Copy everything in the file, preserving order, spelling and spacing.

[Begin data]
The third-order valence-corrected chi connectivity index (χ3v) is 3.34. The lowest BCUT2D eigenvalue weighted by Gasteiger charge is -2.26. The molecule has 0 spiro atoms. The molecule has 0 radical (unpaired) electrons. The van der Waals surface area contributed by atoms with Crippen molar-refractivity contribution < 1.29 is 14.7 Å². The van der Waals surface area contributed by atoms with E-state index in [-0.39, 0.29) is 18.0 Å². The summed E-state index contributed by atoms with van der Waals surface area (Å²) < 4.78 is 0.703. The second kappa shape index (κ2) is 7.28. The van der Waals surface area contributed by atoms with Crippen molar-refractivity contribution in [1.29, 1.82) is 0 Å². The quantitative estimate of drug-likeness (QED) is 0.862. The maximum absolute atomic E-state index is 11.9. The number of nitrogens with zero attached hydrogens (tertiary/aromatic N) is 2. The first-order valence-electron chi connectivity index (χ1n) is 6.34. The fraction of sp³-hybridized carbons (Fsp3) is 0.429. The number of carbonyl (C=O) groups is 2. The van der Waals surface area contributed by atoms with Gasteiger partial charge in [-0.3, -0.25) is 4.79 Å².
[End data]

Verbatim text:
The third-order valence-corrected chi connectivity index (χ3v) is 3.34. The lowest BCUT2D eigenvalue weighted by Gasteiger charge is -2.26. The molecule has 0 spiro atoms. The molecule has 0 radical (unpaired) electrons. The van der Waals surface area contributed by atoms with Crippen molar-refractivity contribution < 1.29 is 14.7 Å². The van der Waals surface area contributed by atoms with E-state index in [-0.39, 0.29) is 18.0 Å². The summed E-state index contributed by atoms with van der Waals surface area (Å²) < 4.78 is 0.703. The second kappa shape index (κ2) is 7.28. The van der Waals surface area contributed by atoms with Crippen molar-refractivity contribution in [1.29, 1.82) is 0 Å². The quantitative estimate of drug-likeness (QED) is 0.862. The maximum absolute atomic E-state index is 11.9. The number of nitrogens with zero attached hydrogens (tertiary/aromatic N) is 2. The first-order valence-electron chi connectivity index (χ1n) is 6.34. The fraction of sp³-hybridized carbons (Fsp3) is 0.429. The number of carbonyl (C=O) groups is 2. The van der Waals surface area contributed by atoms with Gasteiger partial charge in [-0.3, -0.25) is 4.79 Å².